The Best Laid Plans, part 2

by Art Cohn

Rexford Aqueduct in use

Rexford Aqueduct in use

If you are a follower of our blog, then you know we were delayed in our quest westward two weeks ago by a rain storm event. After our layover in Waterford, we struck out on June 24th and ended the night about twenty-miles west of Waterford and so close to the Rexford Aqueduct that we were able to put a bow-line to it. We were poised to continue our travels west today (Thursday June 27) so that we might bring the story of the war in 1813, the canals that were built in their wake and raise awareness about shipwrecks, many reflecting on the War of 1812. However, the weather forecast began to talk about another storm-event with potentially significant amounts of rain on the horizon. Like Bill Murray in the movie “Groundhog Day”, we again began to think about safe harbor, delay and rescheduling. Fortunately for us, our partners at the New York State Canal Corporation have been taking great care of us and the other boaters on the system and contacted us to talk over what was coming and the options they were developing to deal with it.

The LOIS MCCLURE docked next to the remains of the Rexford Aqueduct (photo: Tom Larsen)

The LOIS MCCLURE docked next to the remains of the Rexford Aqueduct (photo: Tom Larsen)

Waking up to a beautiful summer morning its was hard to image that such heavy weather was supposed to engulf us later, but a quick check of the morning NOAA forecast confirmed that this was no dream and that a significant rain event was on its way. Just how much rain seems to be the question. As I write this update I am waiting to hear from our contacts at the Canal Corps so we can get the latest thinking about what may be actually coming and the best place for us to be when it hits. At the moment we are guests of our friends at the Schenectady Yacht Club who have gone out of their way to make us welcome.

Then and now of the Travis storefront (click to enlarge)

Then and now of the Travis storefront (click to enlarge)

We stopped here in 2007 and 2010, and have fond memories of this marina on the north side of the Mohawk River but built right on the site of the old Erie Canal. The site contains the northern end of the Rexford stone aqueduct, remnants of Locks 21 and 22, of which the stone walls are still used by a travel-lift to launch and retrieve boats from the old Erie Canal channel. The Schenectady Yacht Clubhouse is the old M. Travis Canal Store which in bygone days sat right on Lock 22 the tops of whose stone wall can still be seen on the edge of the parking lot. This is the perfect spot for an 1860’s replica canal boat to sit as all this infrastructure was designed to handle boats like the Lois McClure.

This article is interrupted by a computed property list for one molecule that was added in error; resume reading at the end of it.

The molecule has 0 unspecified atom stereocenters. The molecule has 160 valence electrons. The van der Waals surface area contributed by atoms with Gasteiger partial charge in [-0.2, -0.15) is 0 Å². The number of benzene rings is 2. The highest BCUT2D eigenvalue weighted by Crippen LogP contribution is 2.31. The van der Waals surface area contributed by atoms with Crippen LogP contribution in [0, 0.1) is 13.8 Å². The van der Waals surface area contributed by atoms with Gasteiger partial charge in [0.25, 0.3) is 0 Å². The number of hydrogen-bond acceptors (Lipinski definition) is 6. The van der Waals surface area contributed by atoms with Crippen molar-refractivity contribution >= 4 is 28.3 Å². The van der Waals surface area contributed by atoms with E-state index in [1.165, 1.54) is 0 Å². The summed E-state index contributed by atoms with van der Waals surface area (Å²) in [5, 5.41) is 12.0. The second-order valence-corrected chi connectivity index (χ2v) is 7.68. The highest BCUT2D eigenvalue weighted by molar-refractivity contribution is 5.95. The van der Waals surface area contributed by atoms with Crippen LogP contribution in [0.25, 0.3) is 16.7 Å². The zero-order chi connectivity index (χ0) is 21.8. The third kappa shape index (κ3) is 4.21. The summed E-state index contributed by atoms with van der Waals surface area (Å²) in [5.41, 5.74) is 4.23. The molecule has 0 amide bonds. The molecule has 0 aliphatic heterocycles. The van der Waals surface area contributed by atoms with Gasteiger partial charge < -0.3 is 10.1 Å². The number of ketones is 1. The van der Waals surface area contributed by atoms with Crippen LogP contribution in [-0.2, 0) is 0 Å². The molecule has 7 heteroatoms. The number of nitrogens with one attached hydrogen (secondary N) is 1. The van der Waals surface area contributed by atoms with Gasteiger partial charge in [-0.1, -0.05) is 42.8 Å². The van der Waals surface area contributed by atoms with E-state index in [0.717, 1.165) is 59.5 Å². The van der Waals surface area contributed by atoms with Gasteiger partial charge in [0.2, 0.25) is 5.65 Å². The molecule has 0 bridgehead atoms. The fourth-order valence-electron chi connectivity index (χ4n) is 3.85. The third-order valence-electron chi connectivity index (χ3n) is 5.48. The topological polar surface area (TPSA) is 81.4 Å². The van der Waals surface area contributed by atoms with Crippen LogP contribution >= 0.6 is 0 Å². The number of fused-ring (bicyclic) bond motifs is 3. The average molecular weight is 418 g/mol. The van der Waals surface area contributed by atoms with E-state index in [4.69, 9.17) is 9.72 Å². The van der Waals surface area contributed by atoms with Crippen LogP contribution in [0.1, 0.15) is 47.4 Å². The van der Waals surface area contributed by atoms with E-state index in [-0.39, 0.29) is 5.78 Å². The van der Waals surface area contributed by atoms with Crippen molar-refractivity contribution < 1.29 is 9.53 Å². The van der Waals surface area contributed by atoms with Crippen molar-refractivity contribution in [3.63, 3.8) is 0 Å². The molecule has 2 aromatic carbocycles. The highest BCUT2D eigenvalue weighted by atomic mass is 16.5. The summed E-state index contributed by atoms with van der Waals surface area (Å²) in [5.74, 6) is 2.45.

New anchor on the rearranged foredeck (photo: Tom Larsen)

New anchor on the rearranged foredeck (photo: Tom Larsen)

So it was with some degree of interest that our Captain Roger Taylor was walking near the Clubhouse when he saw an anchor leaning up against the back of the building. A conversation with Clark Farnsworth, the venerable former operator of the marina, suggested that the anchor was destined to be a lawn ornament but that if Captain Roger thought it could be used to help the Lois McClure we should take it with us. A series of phone calls between Commodore Dick Mason and other Club members enthusiastically endorsed the idea of our using the anchor and soon the period correct, 75 pound “Old Style” Wilcox and Crittenden anchor came aboard to replace our modern Danforth anchor. The Danforth was moved to the tugboat to be available when needed and with the swap completed, he fore-deck of the Lois took on a much more authentic look as we chronicled one more example of the community’s “act of kindness” to help us achieve our mission and take care of the crew.

All that goodwill and karma was a welcome reprieve from the storm clouds expected from the west. The folks at the National Weather Center were very gracious in talking to us and providing their best forecasts of what was to come. The Canal Corporation is working overtime to apply the models to the river flow and design a strategy to protect the community and their just repaired system. Aboard the Lois McClure we have made preparations to leave this exposed historic channel if need be and seek a safer harbor. As soon as this event is over I will provide you with a look what happened and how we rode it out…but until then, it will be all hands on deck.

Special Thanks to:

Art Cohn

About Lake Champlain Maritime Museum

The Lake Champlain Maritime Museum is a private non-profit museum located on the shores of Lake Champlain, just seven miles from Vergennes, Vermont. Our mission since our opening in 1985 is to share the rich history and archaeology of Lake Champlain and its surrounding region. We accomplish that through exhibits, education programs, special events, on-water activities, replica vessels, nautical archaeology research, and so much more. Learn more & get involved by visiting our website:
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4 Responses to The Best Laid Plans, part 2

  1. Dick Heilman says:

    Another great story to tell celebrating the schooner’s role in the rebirth of canal tradition.
    I can’t think of a better (and more wonderfully tangible) tribute to what you are all doing than having the anchor transferred to the schooner and put in place on the foredeck.
    Dick Heilman

  2. Diane Snyder says:

    Hope this latest rain event will be short-lived. Safe harbor!

  3. I hope after this rain event, that you will have no more delays! Mother Nature sure is not co-operative this year. See you in August…

  4. Pingback: The Captain’s Log, Part 2 | Lake Champlain Maritime Museum

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